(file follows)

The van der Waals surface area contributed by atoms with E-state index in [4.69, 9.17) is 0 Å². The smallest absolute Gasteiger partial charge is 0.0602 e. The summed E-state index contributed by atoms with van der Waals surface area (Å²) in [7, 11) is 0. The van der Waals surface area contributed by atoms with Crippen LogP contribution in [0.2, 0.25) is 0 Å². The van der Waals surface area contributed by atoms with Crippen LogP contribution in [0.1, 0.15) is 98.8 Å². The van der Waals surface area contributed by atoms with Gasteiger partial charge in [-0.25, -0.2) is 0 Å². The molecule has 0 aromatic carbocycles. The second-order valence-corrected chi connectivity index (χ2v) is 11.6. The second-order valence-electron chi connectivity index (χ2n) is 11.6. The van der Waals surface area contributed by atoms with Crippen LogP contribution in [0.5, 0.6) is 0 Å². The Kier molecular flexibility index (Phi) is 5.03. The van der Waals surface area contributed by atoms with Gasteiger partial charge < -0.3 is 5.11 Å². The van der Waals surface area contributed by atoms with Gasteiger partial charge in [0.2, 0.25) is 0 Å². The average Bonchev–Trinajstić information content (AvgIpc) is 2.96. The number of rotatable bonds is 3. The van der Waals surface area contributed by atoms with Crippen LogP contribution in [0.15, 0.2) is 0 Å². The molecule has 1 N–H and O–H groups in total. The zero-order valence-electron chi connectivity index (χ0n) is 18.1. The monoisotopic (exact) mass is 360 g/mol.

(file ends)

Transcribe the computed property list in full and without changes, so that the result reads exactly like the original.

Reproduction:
The van der Waals surface area contributed by atoms with E-state index in [4.69, 9.17) is 0 Å². The smallest absolute Gasteiger partial charge is 0.0602 e. The summed E-state index contributed by atoms with van der Waals surface area (Å²) in [7, 11) is 0. The van der Waals surface area contributed by atoms with Crippen LogP contribution in [0.2, 0.25) is 0 Å². The van der Waals surface area contributed by atoms with Crippen LogP contribution in [0.1, 0.15) is 98.8 Å². The van der Waals surface area contributed by atoms with Gasteiger partial charge in [-0.25, -0.2) is 0 Å². The molecule has 0 aromatic carbocycles. The second-order valence-corrected chi connectivity index (χ2v) is 11.6. The second-order valence-electron chi connectivity index (χ2n) is 11.6. The van der Waals surface area contributed by atoms with Crippen LogP contribution in [0.5, 0.6) is 0 Å². The Kier molecular flexibility index (Phi) is 5.03. The van der Waals surface area contributed by atoms with Gasteiger partial charge < -0.3 is 5.11 Å². The van der Waals surface area contributed by atoms with Gasteiger partial charge in [0.2, 0.25) is 0 Å². The average Bonchev–Trinajstić information content (AvgIpc) is 2.96. The number of rotatable bonds is 3. The van der Waals surface area contributed by atoms with Crippen LogP contribution in [0.15, 0.2) is 0 Å². The molecule has 1 N–H and O–H groups in total. The zero-order valence-electron chi connectivity index (χ0n) is 18.1. The monoisotopic (exact) mass is 360 g/mol.